Our directory of things of interest

University Directory

Pharmaceuticals in water supplies can lead to dangerous ‘happy fish’ phenomenon

Pharmaceuticals in water supplies can lead to dangerous ‘happy fish’ phenomenon
26 Feb
2020
The release of pharmaceuticals into rivers and lakes is having dramatic consequences for both human health and that of ecosystems

When people get ill, we mostly take medicines, get better, and by and large that’s the end of the story. For scientists studying our waste water however, it’s only the beginning. What’s often overlooked is that humans will then excrete pharmaceuticals such as antibiotics and antidepressants, with much of this waste ending up in the wild. Water treatment plants can filter out some of these drugs, but studies have demonstrated that persistent pharmaceutical residues are still sneaking through the metaphorical net.

Stay connected with the Geographical newsletter!
signup buttonIn these turbulent times, we’re committed to telling expansive stories from across the globe, highlighting the everyday lives of normal but extraordinary people. Stay informed and engaged with Geographical.

Get Geographical’s latest news delivered straight to your inbox every Friday!

What happens when these drugs enter our waterways? Diana Aga, a professor in the chemistry department at the University at Buffalo has been trying to answer this question. She explains that the results can be both varied and alarming. ‘Antibiotics are most interesting because at very low levels they encourage the development of antimicrobial resistance,’ she says. ‘Some major drugs are no longer effective in killing pathogens and that’s because pathogens have developed resistance.’ When it comes to human health this is certainly the most dangerous consequence. However, as Aga explains, there are also many other surprising consequences when it comes to fish and wildlife.

‘Two years ago, we showed that antidepressants that are excreted by humans end up in rivers and lakes, with fish then accumulating them in the brain,’ says Aga. ‘You have this effect – we call it “happy fish” because they’re under the influence of antidepressants. We haven’t yet shown it in the wild, but in lab experiments the fish don’t avoid predators anymore. The long-term effect might be a collapse in biodiversity.’

Other drugs can also have dramatic effects on ecosystems. Release of birth control pills into the wild has long been linked to endocrine disruption in fish. This can lead to males producing eggs or females no longer producing eggs. Some fish have even been shown to develop both female and male sex organs.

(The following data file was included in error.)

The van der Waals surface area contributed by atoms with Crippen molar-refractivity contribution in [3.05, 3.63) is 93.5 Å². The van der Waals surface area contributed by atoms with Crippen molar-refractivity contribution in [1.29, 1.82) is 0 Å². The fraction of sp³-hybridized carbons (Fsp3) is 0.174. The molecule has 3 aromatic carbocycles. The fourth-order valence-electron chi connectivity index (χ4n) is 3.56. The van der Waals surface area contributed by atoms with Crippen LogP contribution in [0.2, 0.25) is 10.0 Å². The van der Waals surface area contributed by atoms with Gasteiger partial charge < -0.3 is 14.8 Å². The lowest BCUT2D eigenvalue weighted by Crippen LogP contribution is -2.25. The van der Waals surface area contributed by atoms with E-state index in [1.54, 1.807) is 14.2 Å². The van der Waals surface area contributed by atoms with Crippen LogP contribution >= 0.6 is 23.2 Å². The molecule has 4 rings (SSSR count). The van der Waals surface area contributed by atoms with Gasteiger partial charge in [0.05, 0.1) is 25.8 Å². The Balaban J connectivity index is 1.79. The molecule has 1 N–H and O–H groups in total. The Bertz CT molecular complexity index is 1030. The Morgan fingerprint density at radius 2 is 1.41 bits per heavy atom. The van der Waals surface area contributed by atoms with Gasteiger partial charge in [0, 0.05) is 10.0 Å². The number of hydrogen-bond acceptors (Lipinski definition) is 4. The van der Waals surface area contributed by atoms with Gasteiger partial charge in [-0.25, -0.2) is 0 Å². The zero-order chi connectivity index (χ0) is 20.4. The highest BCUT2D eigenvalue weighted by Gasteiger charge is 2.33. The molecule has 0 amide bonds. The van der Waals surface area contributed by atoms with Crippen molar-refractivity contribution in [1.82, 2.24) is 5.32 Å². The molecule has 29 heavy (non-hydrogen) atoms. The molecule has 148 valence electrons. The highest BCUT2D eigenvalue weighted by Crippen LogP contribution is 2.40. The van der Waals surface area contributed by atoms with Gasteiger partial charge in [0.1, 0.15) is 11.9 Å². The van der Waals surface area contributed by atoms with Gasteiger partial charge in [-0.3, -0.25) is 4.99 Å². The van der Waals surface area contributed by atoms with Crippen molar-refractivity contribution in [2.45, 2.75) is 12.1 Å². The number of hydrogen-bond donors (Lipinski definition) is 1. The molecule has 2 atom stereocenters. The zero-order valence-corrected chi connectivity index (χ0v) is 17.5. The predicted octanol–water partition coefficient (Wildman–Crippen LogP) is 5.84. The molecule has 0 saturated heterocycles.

Aga and her team have been analysing how wastewater treatment plants could be adapted to avoid this problem. The most common method at such plants is called ‘activated sludge’, which involves microorganisms breaking down organic contaminants. But this is only partly effective when it comes to pharmaceuticals. Aga has demonstrated that adding two more processes known as ‘granular activated carbon’ and ‘ozonation’ can reduce the concentration of escaped residues by more than 95 per cent. These processes increase the cost of treatment considerably, but Aga emphasises that it’s a good investment. In particular, as populations grow and more and more cities worldwide consider recycling wastewater into drinking water, it could prove essential in preventing the drugs we take to cure us causing more harm than good.

SUBSCRIBE TO OUR MONTHLY PRINT MAGAZINE!
Subscribe to Geographical today for just £38 a year. Our monthly print magazine is packed full of cutting-edge stories and stunning photography, perfect for anyone fascinated by the world, its landscapes, people and cultures. From climate change and the environment, to scientific developments and global health, we cover a huge range of topics that span the globe. Plus, every issue includes book recommendations, infographics, maps and more!

Related items

NEVER MISS A STORY - Follow Geographical on Social

Want to stay up to date with breaking Geographical stories? Join the thousands following us on Twitter, Facebook and Instagram and stay informed about the world.

More articles in NATURE...

Geophoto

Kacper Kowalski's aerial photos capture the graphic shapes of our…

Wildlife

Invasive species are considered one of the greatest threats to…

Nature

Professor Steve Fletcher, director of the Global Plastics Policy Centre…

Wildlife

The international conservation agreement CITES is nearly half a century old.…

Wildlife

With Scotland’s salmon under threat, environmental groups are planting trees…

Oceans

As coastal development continues to grow, research begins to reveal the…

Wildlife

Research into rhesus macaques on a remote island finds that survivors of…

Climate

 The release of the latest IPCC report suggests it's 'now…

Wildlife

A new technique to collect animal DNA from thin air could…

Wildlife

As animal species decline, plants that rely on them to…

Nature

Calls to make ecocide a crime are gaining ground

Wildlife

In South Africa, a new wave of poaching has taken…

Tectonics

A volcanologist unpicks the devastating eruption of Hunga Tonga-Hunga Ha’apai

Oceans

Some areas of the ocean are richer in microplastics than…

Oceans

The ocean floor is home to rich deposits of metals…

Climate

The industry will only keep growing. Could algae help to…

Nature

A monumental effort is underway to map the world’s fungal…

Geophoto

In his project Black Dots, Nicholas JR White set out upon the…

Wildlife

China’s Amur tiger population is recovering, reflecting the country’s changing…

Climate

Scientists are pushing back against the notion that the food…